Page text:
But, of course, it wasn't just Tim Story that did most of the work. He got significant help from the movie's sharp-witted screenplay by Dewayne Perkins and Tracy Oliver, known for co-written films like "Barbershop: The Next Cut" and "Girls Trip". It provided plenty of hysterical dialogue involving black culture between the characters, but it also portrayed them as sympathetic human beings who tend to poke fun at themselves often. Additionally, the script subverts most familiar tropes to prevent itself from losing steam halfway through. Some of its jokes can be admittedly on the nose regarding the context, but they're hilarious enough to help the movie survive its demise.
The film's entertaining characters benefited enormously from the cast. Almost all the actors had a chance to shine in their moments, and not a single second was wasted. Grace Byers and Jermaine Fowler were delightful as Allison and Clifton, respectively, especially the latter for the one joke we saw in the trailer. X Mayo also delivered a few good moments as Shanika, as did Dewayne Perkins as Dewayne. While I may not be familiar with some of the actors involved, they provide enough talent to maintain my interest in them for their upcoming roles.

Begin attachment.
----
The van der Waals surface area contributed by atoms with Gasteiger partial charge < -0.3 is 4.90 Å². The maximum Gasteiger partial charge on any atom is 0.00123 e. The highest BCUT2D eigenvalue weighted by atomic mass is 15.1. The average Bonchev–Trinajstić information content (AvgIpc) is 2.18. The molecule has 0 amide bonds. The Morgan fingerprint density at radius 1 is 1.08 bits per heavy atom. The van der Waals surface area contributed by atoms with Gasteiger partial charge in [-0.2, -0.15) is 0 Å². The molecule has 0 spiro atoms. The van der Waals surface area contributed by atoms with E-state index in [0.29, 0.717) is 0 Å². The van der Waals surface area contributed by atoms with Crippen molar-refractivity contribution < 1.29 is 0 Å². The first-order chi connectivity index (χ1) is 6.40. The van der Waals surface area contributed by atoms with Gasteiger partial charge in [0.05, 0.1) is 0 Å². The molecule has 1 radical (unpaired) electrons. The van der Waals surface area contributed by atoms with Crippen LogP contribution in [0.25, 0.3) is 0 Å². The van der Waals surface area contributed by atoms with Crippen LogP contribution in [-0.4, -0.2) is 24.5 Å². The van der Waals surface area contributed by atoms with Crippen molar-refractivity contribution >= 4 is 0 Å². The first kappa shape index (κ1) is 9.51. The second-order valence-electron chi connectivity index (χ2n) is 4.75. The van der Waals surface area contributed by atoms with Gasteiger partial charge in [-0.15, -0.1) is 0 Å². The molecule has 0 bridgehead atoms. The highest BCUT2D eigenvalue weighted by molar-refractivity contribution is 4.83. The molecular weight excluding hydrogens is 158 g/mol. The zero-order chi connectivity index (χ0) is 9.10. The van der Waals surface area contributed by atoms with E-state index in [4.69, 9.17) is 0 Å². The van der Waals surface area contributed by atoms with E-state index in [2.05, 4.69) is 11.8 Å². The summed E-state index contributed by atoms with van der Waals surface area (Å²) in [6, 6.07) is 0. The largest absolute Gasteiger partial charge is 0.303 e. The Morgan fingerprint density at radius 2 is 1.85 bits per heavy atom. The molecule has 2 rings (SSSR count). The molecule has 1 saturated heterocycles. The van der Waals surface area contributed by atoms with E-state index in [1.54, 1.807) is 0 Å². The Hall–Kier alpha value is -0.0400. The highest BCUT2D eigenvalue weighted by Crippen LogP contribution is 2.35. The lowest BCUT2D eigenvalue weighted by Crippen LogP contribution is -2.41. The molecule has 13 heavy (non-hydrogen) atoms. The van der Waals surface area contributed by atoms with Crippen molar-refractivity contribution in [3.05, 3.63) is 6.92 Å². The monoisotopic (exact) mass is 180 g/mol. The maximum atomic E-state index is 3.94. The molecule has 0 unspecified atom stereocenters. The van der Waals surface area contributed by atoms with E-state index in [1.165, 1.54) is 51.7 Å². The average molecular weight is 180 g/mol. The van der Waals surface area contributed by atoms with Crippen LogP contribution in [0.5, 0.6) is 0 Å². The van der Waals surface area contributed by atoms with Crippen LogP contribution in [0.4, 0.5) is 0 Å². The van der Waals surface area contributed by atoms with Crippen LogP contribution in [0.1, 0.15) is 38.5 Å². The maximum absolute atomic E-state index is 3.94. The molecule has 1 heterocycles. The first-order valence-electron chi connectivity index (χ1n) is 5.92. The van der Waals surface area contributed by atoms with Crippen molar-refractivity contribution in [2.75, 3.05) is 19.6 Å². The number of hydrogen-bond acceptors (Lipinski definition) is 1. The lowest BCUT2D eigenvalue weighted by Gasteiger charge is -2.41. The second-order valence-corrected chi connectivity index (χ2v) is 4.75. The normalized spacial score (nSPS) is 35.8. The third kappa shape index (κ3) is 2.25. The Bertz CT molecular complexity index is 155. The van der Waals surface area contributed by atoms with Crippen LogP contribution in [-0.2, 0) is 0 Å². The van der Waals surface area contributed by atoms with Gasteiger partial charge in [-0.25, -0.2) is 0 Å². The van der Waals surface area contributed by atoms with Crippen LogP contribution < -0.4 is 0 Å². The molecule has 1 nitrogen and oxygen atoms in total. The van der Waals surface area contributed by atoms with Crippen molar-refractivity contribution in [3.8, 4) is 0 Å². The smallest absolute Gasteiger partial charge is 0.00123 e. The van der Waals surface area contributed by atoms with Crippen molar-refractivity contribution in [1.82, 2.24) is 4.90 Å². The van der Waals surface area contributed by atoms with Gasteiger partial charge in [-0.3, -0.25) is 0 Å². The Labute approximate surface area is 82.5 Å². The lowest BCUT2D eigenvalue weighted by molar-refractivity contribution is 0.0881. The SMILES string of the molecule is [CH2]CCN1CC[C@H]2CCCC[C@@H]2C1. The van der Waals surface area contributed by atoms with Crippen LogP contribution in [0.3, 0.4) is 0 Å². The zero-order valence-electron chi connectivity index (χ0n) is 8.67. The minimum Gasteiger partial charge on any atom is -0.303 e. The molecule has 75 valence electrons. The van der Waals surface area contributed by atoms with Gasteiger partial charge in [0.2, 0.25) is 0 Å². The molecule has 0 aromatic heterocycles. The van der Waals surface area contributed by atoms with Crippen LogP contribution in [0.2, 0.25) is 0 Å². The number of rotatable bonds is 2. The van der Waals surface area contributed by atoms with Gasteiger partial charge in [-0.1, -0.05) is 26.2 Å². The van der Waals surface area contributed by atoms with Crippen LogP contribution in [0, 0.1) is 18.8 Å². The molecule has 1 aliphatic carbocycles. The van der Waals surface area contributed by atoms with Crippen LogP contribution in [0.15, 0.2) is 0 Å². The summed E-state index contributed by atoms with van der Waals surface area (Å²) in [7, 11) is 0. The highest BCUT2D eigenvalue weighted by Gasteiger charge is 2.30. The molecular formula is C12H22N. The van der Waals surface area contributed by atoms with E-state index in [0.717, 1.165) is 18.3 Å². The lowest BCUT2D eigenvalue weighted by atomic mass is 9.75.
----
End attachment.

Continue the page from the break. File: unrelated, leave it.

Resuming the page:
Overall, "The Blackening" is a hilarious, clever, and unapologetic take on the fundamental cabin-in-the-woods storyline that's fun enough to avoid getting killed first. Some of its jokes and genre tropes were on the nose regarding its subject matter. Thankfully, they're quickly overshadowed by the film's ability to provide entertainment in its horror, comedy, and insightful commentary without preaching too much about the latter. Thanks to its delightfully charismatic cast, Tim Story's solid direction, well-written screenplay, and great comedy, "The Blackening" is a bloody good time at the movies that's also a step above the other cheap and formulaic horror films we've seen in recent years. This is the type of game that's worth playing if you enjoy horror comedies and some of Tim Story's previous works.